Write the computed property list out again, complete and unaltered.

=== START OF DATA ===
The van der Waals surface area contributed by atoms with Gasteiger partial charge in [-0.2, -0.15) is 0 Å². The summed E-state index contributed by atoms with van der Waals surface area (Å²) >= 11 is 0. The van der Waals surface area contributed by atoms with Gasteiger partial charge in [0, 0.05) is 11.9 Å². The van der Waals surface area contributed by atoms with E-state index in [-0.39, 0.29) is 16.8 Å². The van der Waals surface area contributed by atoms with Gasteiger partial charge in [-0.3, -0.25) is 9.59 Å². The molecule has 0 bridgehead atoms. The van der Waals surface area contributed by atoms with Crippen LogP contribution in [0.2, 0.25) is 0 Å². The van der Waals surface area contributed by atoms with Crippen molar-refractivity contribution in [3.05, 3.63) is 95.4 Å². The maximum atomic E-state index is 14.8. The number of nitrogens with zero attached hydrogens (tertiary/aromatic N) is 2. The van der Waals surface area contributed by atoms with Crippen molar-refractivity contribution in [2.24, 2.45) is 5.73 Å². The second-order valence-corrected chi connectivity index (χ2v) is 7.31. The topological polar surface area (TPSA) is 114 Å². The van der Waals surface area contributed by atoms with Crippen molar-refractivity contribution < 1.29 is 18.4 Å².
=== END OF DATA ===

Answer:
The van der Waals surface area contributed by atoms with Gasteiger partial charge in [-0.2, -0.15) is 0 Å². The summed E-state index contributed by atoms with van der Waals surface area (Å²) >= 11 is 0. The van der Waals surface area contributed by atoms with Gasteiger partial charge in [0, 0.05) is 11.9 Å². The van der Waals surface area contributed by atoms with E-state index in [-0.39, 0.29) is 16.8 Å². The van der Waals surface area contributed by atoms with Gasteiger partial charge in [-0.3, -0.25) is 9.59 Å². The molecule has 0 bridgehead atoms. The van der Waals surface area contributed by atoms with Crippen LogP contribution in [0.2, 0.25) is 0 Å². The van der Waals surface area contributed by atoms with Crippen molar-refractivity contribution in [3.05, 3.63) is 95.4 Å². The maximum atomic E-state index is 14.8. The number of nitrogens with zero attached hydrogens (tertiary/aromatic N) is 2. The van der Waals surface area contributed by atoms with Crippen molar-refractivity contribution in [2.24, 2.45) is 5.73 Å². The second-order valence-corrected chi connectivity index (χ2v) is 7.31. The topological polar surface area (TPSA) is 114 Å². The van der Waals surface area contributed by atoms with Crippen molar-refractivity contribution < 1.29 is 18.4 Å².